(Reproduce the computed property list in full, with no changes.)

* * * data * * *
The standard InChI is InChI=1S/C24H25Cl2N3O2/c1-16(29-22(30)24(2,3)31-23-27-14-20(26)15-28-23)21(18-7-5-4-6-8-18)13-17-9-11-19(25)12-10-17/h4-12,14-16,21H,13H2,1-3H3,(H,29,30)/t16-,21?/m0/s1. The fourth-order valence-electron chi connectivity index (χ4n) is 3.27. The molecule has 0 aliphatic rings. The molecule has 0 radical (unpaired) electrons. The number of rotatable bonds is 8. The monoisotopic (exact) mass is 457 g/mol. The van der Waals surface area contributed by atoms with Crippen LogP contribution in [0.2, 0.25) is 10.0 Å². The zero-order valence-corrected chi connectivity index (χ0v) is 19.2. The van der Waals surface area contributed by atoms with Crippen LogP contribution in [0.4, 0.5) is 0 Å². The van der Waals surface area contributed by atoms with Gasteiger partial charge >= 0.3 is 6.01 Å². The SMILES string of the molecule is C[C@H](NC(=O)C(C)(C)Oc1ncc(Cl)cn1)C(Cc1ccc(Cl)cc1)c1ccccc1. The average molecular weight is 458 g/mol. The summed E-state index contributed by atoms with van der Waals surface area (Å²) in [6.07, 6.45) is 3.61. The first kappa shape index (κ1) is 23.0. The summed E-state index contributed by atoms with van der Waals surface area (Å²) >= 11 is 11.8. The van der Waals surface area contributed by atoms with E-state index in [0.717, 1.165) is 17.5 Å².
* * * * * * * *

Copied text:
The standard InChI is InChI=1S/C24H25Cl2N3O2/c1-16(29-22(30)24(2,3)31-23-27-14-20(26)15-28-23)21(18-7-5-4-6-8-18)13-17-9-11-19(25)12-10-17/h4-12,14-16,21H,13H2,1-3H3,(H,29,30)/t16-,21?/m0/s1. The fourth-order valence-electron chi connectivity index (χ4n) is 3.27. The molecule has 0 aliphatic rings. The molecule has 0 radical (unpaired) electrons. The number of rotatable bonds is 8. The monoisotopic (exact) mass is 457 g/mol. The van der Waals surface area contributed by atoms with Crippen LogP contribution in [0.2, 0.25) is 10.0 Å². The zero-order valence-corrected chi connectivity index (χ0v) is 19.2. The van der Waals surface area contributed by atoms with Crippen LogP contribution in [0.4, 0.5) is 0 Å². The van der Waals surface area contributed by atoms with Gasteiger partial charge >= 0.3 is 6.01 Å². The SMILES string of the molecule is C[C@H](NC(=O)C(C)(C)Oc1ncc(Cl)cn1)C(Cc1ccc(Cl)cc1)c1ccccc1. The average molecular weight is 458 g/mol. The summed E-state index contributed by atoms with van der Waals surface area (Å²) in [6.07, 6.45) is 3.61. The first kappa shape index (κ1) is 23.0. The summed E-state index contributed by atoms with van der Waals surface area (Å²) >= 11 is 11.8. The van der Waals surface area contributed by atoms with E-state index in [0.717, 1.165) is 17.5 Å².